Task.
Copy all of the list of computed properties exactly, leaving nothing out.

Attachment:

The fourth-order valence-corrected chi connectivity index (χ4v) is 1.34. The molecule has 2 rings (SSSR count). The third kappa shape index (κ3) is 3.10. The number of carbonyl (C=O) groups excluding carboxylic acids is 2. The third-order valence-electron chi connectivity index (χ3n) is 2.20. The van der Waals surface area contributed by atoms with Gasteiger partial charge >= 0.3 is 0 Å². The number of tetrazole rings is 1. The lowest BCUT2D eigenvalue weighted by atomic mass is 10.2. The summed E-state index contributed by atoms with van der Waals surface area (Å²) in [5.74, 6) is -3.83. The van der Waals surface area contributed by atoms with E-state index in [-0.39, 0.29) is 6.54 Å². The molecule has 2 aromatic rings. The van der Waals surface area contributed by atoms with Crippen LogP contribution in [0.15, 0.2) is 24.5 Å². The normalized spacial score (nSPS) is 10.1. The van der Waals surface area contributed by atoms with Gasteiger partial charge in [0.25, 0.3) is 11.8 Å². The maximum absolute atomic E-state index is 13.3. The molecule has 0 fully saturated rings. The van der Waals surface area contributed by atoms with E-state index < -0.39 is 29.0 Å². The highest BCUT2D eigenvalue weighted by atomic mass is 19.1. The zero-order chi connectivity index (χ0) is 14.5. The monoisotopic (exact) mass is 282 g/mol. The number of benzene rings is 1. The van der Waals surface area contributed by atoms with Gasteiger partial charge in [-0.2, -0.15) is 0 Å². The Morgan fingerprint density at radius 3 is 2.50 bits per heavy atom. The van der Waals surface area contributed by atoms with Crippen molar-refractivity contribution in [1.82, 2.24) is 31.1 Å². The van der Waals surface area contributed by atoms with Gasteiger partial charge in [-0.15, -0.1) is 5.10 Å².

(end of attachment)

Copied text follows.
The fourth-order valence-corrected chi connectivity index (χ4v) is 1.34. The molecule has 2 rings (SSSR count). The third kappa shape index (κ3) is 3.10. The number of carbonyl (C=O) groups excluding carboxylic acids is 2. The third-order valence-electron chi connectivity index (χ3n) is 2.20. The van der Waals surface area contributed by atoms with Gasteiger partial charge >= 0.3 is 0 Å². The number of tetrazole rings is 1. The lowest BCUT2D eigenvalue weighted by atomic mass is 10.2. The summed E-state index contributed by atoms with van der Waals surface area (Å²) in [5.74, 6) is -3.83. The van der Waals surface area contributed by atoms with E-state index in [-0.39, 0.29) is 6.54 Å². The molecule has 2 aromatic rings. The van der Waals surface area contributed by atoms with Crippen LogP contribution in [0.15, 0.2) is 24.5 Å². The normalized spacial score (nSPS) is 10.1. The van der Waals surface area contributed by atoms with Gasteiger partial charge in [0.25, 0.3) is 11.8 Å². The maximum absolute atomic E-state index is 13.3. The molecule has 0 fully saturated rings. The van der Waals surface area contributed by atoms with E-state index < -0.39 is 29.0 Å². The highest BCUT2D eigenvalue weighted by atomic mass is 19.1. The zero-order chi connectivity index (χ0) is 14.5. The monoisotopic (exact) mass is 282 g/mol. The number of benzene rings is 1. The van der Waals surface area contributed by atoms with Gasteiger partial charge in [-0.2, -0.15) is 0 Å². The Morgan fingerprint density at radius 3 is 2.50 bits per heavy atom. The van der Waals surface area contributed by atoms with Crippen molar-refractivity contribution in [1.82, 2.24) is 31.1 Å². The van der Waals surface area contributed by atoms with Gasteiger partial charge in [-0.15, -0.1) is 5.10 Å².